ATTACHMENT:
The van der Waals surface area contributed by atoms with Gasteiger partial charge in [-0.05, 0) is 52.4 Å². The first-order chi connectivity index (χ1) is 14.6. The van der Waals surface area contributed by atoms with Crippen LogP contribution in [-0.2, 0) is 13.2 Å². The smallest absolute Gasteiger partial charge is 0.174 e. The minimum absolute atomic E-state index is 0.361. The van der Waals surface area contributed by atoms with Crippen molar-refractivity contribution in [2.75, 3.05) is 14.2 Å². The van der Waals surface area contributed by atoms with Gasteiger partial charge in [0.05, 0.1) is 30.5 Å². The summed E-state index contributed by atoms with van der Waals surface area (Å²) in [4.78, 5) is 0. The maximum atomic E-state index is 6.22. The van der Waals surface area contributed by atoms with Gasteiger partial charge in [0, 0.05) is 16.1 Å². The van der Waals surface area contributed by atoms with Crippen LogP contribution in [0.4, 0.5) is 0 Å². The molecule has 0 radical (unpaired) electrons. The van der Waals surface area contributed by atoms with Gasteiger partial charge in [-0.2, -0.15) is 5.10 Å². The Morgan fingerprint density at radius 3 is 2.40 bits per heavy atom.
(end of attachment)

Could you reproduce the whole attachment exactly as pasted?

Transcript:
The van der Waals surface area contributed by atoms with Gasteiger partial charge in [-0.05, 0) is 52.4 Å². The first-order chi connectivity index (χ1) is 14.6. The van der Waals surface area contributed by atoms with Crippen LogP contribution in [-0.2, 0) is 13.2 Å². The smallest absolute Gasteiger partial charge is 0.174 e. The minimum absolute atomic E-state index is 0.361. The van der Waals surface area contributed by atoms with Crippen molar-refractivity contribution in [2.75, 3.05) is 14.2 Å². The van der Waals surface area contributed by atoms with Gasteiger partial charge in [0.05, 0.1) is 30.5 Å². The summed E-state index contributed by atoms with van der Waals surface area (Å²) in [4.78, 5) is 0. The maximum atomic E-state index is 6.22. The van der Waals surface area contributed by atoms with Gasteiger partial charge in [0, 0.05) is 16.1 Å². The van der Waals surface area contributed by atoms with Crippen LogP contribution in [0.4, 0.5) is 0 Å². The molecule has 0 radical (unpaired) electrons. The van der Waals surface area contributed by atoms with Gasteiger partial charge in [-0.2, -0.15) is 5.10 Å². The Morgan fingerprint density at radius 3 is 2.40 bits per heavy atom.